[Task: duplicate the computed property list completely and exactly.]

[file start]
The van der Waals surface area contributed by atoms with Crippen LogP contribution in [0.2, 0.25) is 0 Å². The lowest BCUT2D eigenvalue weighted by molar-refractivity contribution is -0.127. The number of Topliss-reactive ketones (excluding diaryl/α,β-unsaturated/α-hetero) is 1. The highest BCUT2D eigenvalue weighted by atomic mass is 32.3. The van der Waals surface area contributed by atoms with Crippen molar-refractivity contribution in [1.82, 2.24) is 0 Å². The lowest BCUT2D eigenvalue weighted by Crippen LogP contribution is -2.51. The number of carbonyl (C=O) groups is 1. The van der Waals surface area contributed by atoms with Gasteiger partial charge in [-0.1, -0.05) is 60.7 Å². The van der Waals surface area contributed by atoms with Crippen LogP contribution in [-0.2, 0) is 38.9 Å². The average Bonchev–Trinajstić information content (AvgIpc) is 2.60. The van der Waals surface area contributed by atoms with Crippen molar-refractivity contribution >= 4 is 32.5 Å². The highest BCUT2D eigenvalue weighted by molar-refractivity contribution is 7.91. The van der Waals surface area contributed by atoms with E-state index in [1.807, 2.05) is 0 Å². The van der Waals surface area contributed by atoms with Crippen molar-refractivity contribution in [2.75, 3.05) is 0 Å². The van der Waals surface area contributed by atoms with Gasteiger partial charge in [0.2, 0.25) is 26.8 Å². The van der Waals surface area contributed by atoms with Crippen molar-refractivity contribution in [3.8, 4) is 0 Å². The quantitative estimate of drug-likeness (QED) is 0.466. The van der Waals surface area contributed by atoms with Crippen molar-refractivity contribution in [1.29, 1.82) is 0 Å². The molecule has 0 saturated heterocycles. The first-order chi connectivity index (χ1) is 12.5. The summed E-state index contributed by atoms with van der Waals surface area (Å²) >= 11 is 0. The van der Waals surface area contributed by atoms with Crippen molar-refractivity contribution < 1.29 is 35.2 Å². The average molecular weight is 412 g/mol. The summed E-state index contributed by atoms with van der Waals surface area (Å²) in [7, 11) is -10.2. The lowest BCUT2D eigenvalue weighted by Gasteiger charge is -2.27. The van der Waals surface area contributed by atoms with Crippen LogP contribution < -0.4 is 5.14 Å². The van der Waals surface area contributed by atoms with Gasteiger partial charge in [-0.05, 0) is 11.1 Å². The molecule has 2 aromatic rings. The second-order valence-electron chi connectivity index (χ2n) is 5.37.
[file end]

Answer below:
The van der Waals surface area contributed by atoms with Crippen LogP contribution in [0.2, 0.25) is 0 Å². The lowest BCUT2D eigenvalue weighted by molar-refractivity contribution is -0.127. The number of Topliss-reactive ketones (excluding diaryl/α,β-unsaturated/α-hetero) is 1. The highest BCUT2D eigenvalue weighted by atomic mass is 32.3. The van der Waals surface area contributed by atoms with Crippen molar-refractivity contribution in [1.82, 2.24) is 0 Å². The lowest BCUT2D eigenvalue weighted by Crippen LogP contribution is -2.51. The number of carbonyl (C=O) groups is 1. The van der Waals surface area contributed by atoms with Gasteiger partial charge in [-0.1, -0.05) is 60.7 Å². The van der Waals surface area contributed by atoms with Crippen LogP contribution in [-0.2, 0) is 38.9 Å². The average Bonchev–Trinajstić information content (AvgIpc) is 2.60. The van der Waals surface area contributed by atoms with Crippen molar-refractivity contribution >= 4 is 32.5 Å². The highest BCUT2D eigenvalue weighted by molar-refractivity contribution is 7.91. The van der Waals surface area contributed by atoms with E-state index in [1.807, 2.05) is 0 Å². The van der Waals surface area contributed by atoms with Crippen molar-refractivity contribution in [2.75, 3.05) is 0 Å². The van der Waals surface area contributed by atoms with Gasteiger partial charge in [0.2, 0.25) is 26.8 Å². The van der Waals surface area contributed by atoms with Crippen molar-refractivity contribution in [3.8, 4) is 0 Å². The quantitative estimate of drug-likeness (QED) is 0.466. The van der Waals surface area contributed by atoms with Crippen molar-refractivity contribution in [1.29, 1.82) is 0 Å². The molecule has 0 saturated heterocycles. The first-order chi connectivity index (χ1) is 12.5. The summed E-state index contributed by atoms with van der Waals surface area (Å²) >= 11 is 0. The van der Waals surface area contributed by atoms with Crippen molar-refractivity contribution < 1.29 is 35.2 Å². The average molecular weight is 412 g/mol. The summed E-state index contributed by atoms with van der Waals surface area (Å²) in [7, 11) is -10.2. The lowest BCUT2D eigenvalue weighted by Gasteiger charge is -2.27. The van der Waals surface area contributed by atoms with Crippen LogP contribution < -0.4 is 5.14 Å². The van der Waals surface area contributed by atoms with Gasteiger partial charge in [-0.05, 0) is 11.1 Å². The molecule has 2 aromatic rings. The second-order valence-electron chi connectivity index (χ2n) is 5.37.